FCAAIA Notes: I have written about the upper-lower airway connection in this blog many times.  Most young people with asthma have allergies and 20-60% of those with allergies will develop asthma.  The two conditions can be thought of as the same disease affecting different ends of the respiratory system or “allergic airway disease”.

There is a large literature supporting the fact that treating the upper airway (nose) can lead to improved control of the lower airway (asthma).  In fact, the most recent iteration of national guidelines for the care of asthma tell us that anyone with persistent asthma (defined in part as symptoms >2 days per week or night time symptoms > 2 nights per month) and allergies should consider allergy shots as a potential cure for his allergic airway disease.

Talk to your allergist about whether you should consider allergen immunotherapy.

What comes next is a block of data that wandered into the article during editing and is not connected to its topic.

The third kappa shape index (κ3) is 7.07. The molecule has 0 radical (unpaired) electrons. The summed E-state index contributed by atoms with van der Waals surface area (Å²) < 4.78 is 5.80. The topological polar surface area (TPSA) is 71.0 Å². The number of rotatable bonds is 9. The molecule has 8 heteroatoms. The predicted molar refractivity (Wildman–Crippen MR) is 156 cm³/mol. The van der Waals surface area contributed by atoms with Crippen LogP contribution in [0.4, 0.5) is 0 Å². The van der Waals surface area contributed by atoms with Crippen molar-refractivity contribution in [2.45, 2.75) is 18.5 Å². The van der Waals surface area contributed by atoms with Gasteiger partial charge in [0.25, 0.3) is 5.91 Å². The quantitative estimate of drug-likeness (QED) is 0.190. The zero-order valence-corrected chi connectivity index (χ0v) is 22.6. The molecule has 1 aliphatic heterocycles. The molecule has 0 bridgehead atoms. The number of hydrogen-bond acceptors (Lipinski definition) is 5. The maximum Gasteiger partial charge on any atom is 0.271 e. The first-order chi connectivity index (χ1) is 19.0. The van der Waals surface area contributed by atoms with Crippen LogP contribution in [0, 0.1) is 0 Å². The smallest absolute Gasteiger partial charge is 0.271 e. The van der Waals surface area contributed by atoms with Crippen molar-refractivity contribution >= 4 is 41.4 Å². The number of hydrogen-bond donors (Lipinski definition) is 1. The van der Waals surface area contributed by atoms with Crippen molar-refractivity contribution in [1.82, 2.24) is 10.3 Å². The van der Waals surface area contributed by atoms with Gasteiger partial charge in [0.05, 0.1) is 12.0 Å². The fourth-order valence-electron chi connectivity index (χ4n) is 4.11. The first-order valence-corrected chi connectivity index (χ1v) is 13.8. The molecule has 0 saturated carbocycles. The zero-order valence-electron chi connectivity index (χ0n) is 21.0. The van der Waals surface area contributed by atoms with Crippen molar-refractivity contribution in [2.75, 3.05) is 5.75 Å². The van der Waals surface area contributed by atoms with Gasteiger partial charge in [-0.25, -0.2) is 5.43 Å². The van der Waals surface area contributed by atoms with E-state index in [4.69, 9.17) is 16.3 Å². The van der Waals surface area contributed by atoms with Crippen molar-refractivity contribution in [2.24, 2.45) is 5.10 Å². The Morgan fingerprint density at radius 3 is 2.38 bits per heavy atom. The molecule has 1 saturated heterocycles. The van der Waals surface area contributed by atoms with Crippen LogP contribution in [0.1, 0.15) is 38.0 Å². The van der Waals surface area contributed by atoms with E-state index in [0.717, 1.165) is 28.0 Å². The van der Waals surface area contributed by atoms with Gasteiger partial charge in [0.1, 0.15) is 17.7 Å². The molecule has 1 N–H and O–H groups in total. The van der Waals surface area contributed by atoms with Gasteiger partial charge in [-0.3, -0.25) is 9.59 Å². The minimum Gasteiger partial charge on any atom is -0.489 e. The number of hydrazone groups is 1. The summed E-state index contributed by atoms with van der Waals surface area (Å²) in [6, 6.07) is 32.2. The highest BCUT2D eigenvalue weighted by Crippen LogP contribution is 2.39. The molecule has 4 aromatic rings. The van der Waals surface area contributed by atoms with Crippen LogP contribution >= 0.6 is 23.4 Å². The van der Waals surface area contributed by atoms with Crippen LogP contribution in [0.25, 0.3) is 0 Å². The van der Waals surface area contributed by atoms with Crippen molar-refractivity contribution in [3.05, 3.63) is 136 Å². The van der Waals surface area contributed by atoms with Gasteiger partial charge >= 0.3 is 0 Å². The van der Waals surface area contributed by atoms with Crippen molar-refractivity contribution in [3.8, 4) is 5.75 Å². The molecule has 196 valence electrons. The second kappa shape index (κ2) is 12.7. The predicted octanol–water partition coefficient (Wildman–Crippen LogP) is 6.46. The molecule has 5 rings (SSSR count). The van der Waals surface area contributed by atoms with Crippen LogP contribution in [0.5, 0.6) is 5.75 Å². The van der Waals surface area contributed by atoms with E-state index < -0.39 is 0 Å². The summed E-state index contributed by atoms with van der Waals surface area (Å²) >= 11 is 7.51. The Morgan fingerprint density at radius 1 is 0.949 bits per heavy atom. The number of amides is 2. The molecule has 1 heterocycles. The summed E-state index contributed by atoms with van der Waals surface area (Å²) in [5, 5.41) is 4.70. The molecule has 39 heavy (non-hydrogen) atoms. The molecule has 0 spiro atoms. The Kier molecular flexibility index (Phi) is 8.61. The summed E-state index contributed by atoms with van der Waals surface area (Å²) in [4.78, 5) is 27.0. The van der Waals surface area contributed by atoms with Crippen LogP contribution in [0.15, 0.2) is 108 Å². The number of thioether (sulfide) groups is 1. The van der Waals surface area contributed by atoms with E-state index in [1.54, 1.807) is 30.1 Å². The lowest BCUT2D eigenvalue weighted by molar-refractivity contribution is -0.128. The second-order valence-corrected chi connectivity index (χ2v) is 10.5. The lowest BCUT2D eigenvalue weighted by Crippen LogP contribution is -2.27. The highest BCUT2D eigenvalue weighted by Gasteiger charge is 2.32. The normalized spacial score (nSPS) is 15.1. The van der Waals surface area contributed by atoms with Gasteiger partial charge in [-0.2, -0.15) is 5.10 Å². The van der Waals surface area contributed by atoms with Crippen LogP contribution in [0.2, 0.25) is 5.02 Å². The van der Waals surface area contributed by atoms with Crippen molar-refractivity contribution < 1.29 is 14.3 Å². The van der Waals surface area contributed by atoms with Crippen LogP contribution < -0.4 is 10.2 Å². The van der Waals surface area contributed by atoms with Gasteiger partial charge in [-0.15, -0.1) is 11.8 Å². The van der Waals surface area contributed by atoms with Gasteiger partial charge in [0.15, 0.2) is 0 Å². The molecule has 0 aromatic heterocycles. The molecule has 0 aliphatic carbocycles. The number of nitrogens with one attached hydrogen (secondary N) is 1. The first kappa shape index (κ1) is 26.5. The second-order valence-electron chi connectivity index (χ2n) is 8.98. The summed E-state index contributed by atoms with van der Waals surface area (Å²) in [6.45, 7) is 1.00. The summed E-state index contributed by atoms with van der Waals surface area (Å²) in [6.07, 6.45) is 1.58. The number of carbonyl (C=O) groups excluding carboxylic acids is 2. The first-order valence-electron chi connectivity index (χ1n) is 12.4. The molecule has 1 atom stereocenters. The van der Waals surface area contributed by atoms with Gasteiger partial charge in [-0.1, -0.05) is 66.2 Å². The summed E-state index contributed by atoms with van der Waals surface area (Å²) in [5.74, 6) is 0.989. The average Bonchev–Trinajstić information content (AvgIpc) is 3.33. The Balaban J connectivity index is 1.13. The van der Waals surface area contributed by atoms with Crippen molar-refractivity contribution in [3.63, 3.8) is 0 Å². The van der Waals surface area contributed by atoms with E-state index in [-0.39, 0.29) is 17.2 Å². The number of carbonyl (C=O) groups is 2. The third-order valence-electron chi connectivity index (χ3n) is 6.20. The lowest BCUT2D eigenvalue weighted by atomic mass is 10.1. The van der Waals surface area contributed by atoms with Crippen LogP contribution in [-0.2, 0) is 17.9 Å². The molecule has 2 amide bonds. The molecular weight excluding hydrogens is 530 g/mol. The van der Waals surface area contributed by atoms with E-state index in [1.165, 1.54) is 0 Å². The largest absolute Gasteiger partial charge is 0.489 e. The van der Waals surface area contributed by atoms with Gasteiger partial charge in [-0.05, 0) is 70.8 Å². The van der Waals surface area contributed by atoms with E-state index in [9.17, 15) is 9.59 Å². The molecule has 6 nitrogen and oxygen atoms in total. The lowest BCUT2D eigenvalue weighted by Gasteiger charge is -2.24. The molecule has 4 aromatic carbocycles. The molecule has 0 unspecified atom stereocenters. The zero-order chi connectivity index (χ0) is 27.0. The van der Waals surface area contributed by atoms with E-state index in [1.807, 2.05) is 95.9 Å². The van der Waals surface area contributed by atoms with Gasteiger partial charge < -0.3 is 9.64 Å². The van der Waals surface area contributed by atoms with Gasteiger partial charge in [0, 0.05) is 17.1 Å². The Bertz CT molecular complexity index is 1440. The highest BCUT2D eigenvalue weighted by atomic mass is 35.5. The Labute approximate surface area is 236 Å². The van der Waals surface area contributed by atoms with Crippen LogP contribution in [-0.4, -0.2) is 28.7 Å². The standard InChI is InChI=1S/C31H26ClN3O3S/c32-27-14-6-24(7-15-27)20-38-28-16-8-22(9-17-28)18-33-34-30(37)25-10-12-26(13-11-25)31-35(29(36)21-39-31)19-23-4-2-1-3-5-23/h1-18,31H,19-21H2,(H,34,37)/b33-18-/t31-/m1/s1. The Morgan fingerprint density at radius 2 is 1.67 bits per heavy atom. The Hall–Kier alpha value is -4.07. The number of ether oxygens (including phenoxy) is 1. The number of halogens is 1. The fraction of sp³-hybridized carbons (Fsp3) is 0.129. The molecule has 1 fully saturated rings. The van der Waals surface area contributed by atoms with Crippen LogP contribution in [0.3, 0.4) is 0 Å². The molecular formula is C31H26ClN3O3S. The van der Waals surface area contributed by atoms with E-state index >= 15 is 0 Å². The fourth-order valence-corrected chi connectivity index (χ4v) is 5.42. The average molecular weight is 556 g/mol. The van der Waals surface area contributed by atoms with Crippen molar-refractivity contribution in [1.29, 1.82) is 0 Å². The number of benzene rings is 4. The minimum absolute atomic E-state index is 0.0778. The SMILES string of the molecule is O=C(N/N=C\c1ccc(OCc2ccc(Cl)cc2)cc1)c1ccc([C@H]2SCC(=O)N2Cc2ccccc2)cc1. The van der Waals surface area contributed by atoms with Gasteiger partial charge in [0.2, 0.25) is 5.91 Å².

(Source: July 30, 2016)

Allergic rhinitis and asthma constitute two clinical expressions of a single condition, respiratory allergy. Allergen immunotherapy (AIT) is a form of treatment specifically aimed at modifying the response to sensitizing allergens. The inherent potential benefit of AIT is the simultaneous treatment of all clinical expressions of respiratory allergy. Current data support the effectiveness of subcutaneous and sublingual immunotherapy in rhinitis. Studies also provide proof for a beneficial effect in allergic asthma. Even more, substantial evidence points to the preventive effect on the progression from rhinitis to asthma. Despite the current knowledge on the basic mechanisms underlying the immunological effect of AIT is vast, the specific mechanisms for the preventive effect of primary sensitization or new sensitizations are poorly understood. This review aims to provide a critical overview of the current knowledge on the effectiveness of AIT and its potential role in secondary prevention of respiratory allergy progression.

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